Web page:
Much to my chagrin, I had to return to wintry Chicago late Wednesday night from a delightful visit to sunny and 60ish San Francisco for Predictive Analytics World, February 2010. And, like last year, I was pleasantly surprised by the overall quality of the meeting. But whereas then the conference was version one with low expectations, my fear this year was for simply a repetition of last. Not to worry: the several hundred participants were treated to a splendid show. Kudos again to conference chair Eric Siegel and producers Prediction Impact, Inc. and Rising Media Ltd.

Siegel's keynote: Eureka! Seven Innovative Applications of Predictive Analytics, set the tone that this conference would be different, focusing on applications like text mining, online adds quality, call center optimization, and reliability modeling rather than last year's risk scoring, retention and fraud detection. The business thinking driving the work is similar, however. Decide what to predict and then how to use the prediction to optimize a business process. Siegel confided that text mining and social networks would be key recurring conference themes.

I'm usually skeptical of sponsoring software vendor presentations, expecting at least a soft sell of capabilities and products. Not so with IBM/SPSS Erik Brethenoux's Beyond the Four Walls of your Enterprise: What your Customers Tell You. Brethenoux offered compelling anecdotes of the power of social networking, citing also IBM Research's Social Media Analytics that evaluates blog buzz factors and sentiments. IBM's Smarter Planet Manifesto: 1) Instrument the world's systems; 2) Interconnect them; 3) Make them intelligent.

James Taylor corroborated IBM's obsession with analytic business optimization in his case study talk: IBM Analytic Journeys. In research sponsored by IBM, Taylor chronicled successful “smart” customers in various industries, looking for commonalities of success. Among his initial findings are that such companies obsess early on the “End Game” – pervasive, actionable and predictive decision opportunities, as well as “The Journey”, which includes the analytics platform and delivery mechanisms. As Taylor outlined the success profile, I couldn't help but feel deja vu to a Harvard Business Review webinar I recently participated in entitled Analytics at Work, by Tom Davenport, that came to very similar conclusions. Taylor acknowledged discovering the similarity with the Davenport methodology a bit later. That validation, though, is quite comforting. Indeed, John Elders Text Mining: Lessons Learned, outlined yet a third similar methodological recipe. The overall case control design would probably be strengthened if a “control group” of analytics failures were juxtaposed to the success stories.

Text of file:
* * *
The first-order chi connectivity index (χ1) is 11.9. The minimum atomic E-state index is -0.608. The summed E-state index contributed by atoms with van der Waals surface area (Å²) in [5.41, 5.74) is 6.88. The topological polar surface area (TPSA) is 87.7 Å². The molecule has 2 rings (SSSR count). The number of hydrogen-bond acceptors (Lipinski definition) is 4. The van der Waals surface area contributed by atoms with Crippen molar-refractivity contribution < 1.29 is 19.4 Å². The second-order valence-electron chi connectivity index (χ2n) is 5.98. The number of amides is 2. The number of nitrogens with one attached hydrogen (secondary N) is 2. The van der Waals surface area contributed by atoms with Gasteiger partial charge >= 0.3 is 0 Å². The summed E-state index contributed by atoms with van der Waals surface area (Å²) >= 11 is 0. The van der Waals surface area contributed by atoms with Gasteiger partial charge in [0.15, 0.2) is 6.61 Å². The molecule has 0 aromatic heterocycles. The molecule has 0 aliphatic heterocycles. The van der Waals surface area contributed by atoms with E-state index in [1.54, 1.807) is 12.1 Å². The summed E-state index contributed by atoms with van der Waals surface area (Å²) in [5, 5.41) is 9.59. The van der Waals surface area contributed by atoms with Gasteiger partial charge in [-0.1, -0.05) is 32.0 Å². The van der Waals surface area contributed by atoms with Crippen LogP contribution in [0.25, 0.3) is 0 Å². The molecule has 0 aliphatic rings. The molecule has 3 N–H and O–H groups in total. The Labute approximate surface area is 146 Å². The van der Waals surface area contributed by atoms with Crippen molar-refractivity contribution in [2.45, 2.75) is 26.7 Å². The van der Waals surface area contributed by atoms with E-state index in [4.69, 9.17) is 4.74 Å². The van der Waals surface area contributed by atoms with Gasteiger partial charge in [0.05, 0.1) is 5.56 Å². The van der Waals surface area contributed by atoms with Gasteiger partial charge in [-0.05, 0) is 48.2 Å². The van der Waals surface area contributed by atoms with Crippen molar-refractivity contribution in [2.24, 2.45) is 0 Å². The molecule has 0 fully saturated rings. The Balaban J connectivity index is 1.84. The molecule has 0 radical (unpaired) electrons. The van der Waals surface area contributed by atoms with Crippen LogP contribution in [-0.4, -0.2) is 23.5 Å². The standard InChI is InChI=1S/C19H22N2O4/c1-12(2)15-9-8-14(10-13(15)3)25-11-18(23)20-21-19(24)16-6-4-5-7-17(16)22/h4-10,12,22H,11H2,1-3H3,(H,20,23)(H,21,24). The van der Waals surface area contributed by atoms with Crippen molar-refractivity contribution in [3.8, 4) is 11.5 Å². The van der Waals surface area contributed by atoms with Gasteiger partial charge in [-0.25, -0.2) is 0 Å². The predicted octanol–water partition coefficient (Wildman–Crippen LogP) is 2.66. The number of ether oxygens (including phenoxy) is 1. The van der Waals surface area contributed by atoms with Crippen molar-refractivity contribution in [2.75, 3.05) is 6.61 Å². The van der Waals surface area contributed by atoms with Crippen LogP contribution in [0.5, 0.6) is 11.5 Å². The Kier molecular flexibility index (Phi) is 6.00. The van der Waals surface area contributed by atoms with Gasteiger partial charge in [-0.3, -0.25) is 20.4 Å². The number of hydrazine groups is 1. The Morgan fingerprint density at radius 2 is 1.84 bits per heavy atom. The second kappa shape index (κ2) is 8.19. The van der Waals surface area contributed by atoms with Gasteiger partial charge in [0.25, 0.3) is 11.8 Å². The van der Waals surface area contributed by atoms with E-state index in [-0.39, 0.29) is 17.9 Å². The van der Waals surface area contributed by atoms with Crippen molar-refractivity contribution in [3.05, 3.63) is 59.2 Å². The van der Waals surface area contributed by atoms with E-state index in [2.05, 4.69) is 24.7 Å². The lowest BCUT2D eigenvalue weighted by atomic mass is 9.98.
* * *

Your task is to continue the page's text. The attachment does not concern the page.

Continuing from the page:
Delightful Andreas Weigend, former Chief Scientist of Amazon, entertained the audience with his Predictive Power Part II: Advanced Analytics in the New Data Economy, continuing his theme of the enveloping social data revolution introduced last year. Weigend notes the data world has changed significantly in just one year, with Facebook now at over 100M users entering 15B pieces of data per month. For Weigend, it's now C to C business, an evolution from eBusiness to meBusiness, to weBusiness. He showed a YouTube clip of an iPhone GPS app in practice that links potential dating prospects real time. If only I'd had that capability 30 years ago!

Sponsors Neteeza and SAS spoke of a partnership where big data meets big math in their Next Generation Insight presentation. Their joint take is that the current separation of database and analytics platforms is inefficient for companies with large data that compete on analytics. The answer: In-Database Analytics that embed statistical engines into the database appliance, exploiting limitless massively parallel processing capabilities. As a statistician that likes to play in a sandbox, I'm not sure I agree with the vendors.

Neil Raden sort of agreed with them in his In-Database vs In-Cloud Analytics: Implications for Development. Ever the skeptic, Raden argues that success in analytics doesn't augur for success in business, speciously citing the poor short-term stock performance of Competing on Analytics' Analytical Competitors. Raden's not generally a big fan of Cloud Analytics, arguing the economics don't fly, offering a financial analysis where cloud deployment is cost-prohibitive even at year one. That may be true for companies with huge data, though OpenBI's experience with much smaller cloud BI deployments suggests automobile lease-like thinking: the longer the projected life of the program, the better purchase looks in contrast to lease.

I'd been warned that the conference site, the Palace, an historic landmark San Francisco hotel, was not the most tech friendly. And indeed I was in AT&T zero-bar, 3G hell for two days, having to skip out of the beautiful meeting rooms repeatedly to handle important OpenBI correspondence. Finding an outlet to recharge my thirsty iPhone was no less challenging. And producers, how about adding fruit, cereal and granola for breakfast next time, like last year? Not all predictive modelers are fueled by pastry at 8 AM!

Predictive Analytics World – Take 2, highlights additional presentations I found enlightening. Click here to read.

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